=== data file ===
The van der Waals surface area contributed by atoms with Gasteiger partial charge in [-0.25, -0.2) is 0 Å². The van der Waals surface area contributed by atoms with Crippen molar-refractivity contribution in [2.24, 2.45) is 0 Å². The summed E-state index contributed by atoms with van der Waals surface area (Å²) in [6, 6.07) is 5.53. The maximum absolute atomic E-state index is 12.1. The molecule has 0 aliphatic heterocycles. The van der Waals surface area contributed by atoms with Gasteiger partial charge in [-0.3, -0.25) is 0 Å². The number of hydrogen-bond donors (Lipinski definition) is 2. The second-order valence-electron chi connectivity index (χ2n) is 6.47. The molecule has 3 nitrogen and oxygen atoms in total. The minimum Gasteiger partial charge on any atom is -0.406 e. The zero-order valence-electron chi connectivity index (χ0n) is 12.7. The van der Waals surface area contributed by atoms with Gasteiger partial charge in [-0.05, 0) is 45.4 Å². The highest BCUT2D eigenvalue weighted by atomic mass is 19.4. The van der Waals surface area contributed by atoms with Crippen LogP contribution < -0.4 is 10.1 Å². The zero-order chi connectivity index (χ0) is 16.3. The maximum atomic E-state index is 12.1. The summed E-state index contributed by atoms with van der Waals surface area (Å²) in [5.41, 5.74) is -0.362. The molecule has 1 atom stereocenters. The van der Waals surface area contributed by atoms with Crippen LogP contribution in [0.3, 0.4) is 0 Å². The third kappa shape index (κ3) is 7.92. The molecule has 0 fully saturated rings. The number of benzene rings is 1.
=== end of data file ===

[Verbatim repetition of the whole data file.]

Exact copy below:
The van der Waals surface area contributed by atoms with Gasteiger partial charge in [-0.25, -0.2) is 0 Å². The van der Waals surface area contributed by atoms with Crippen molar-refractivity contribution in [2.24, 2.45) is 0 Å². The summed E-state index contributed by atoms with van der Waals surface area (Å²) in [6, 6.07) is 5.53. The maximum absolute atomic E-state index is 12.1. The molecule has 0 aliphatic heterocycles. The van der Waals surface area contributed by atoms with Gasteiger partial charge in [-0.3, -0.25) is 0 Å². The number of hydrogen-bond donors (Lipinski definition) is 2. The second-order valence-electron chi connectivity index (χ2n) is 6.47. The molecule has 3 nitrogen and oxygen atoms in total. The minimum Gasteiger partial charge on any atom is -0.406 e. The zero-order valence-electron chi connectivity index (χ0n) is 12.7. The van der Waals surface area contributed by atoms with Gasteiger partial charge in [-0.05, 0) is 45.4 Å². The highest BCUT2D eigenvalue weighted by atomic mass is 19.4. The van der Waals surface area contributed by atoms with Crippen LogP contribution < -0.4 is 10.1 Å². The zero-order chi connectivity index (χ0) is 16.3. The maximum atomic E-state index is 12.1. The summed E-state index contributed by atoms with van der Waals surface area (Å²) in [5.41, 5.74) is -0.362. The molecule has 1 atom stereocenters. The van der Waals surface area contributed by atoms with Crippen LogP contribution in [0.3, 0.4) is 0 Å². The third kappa shape index (κ3) is 7.92. The molecule has 0 fully saturated rings. The number of benzene rings is 1.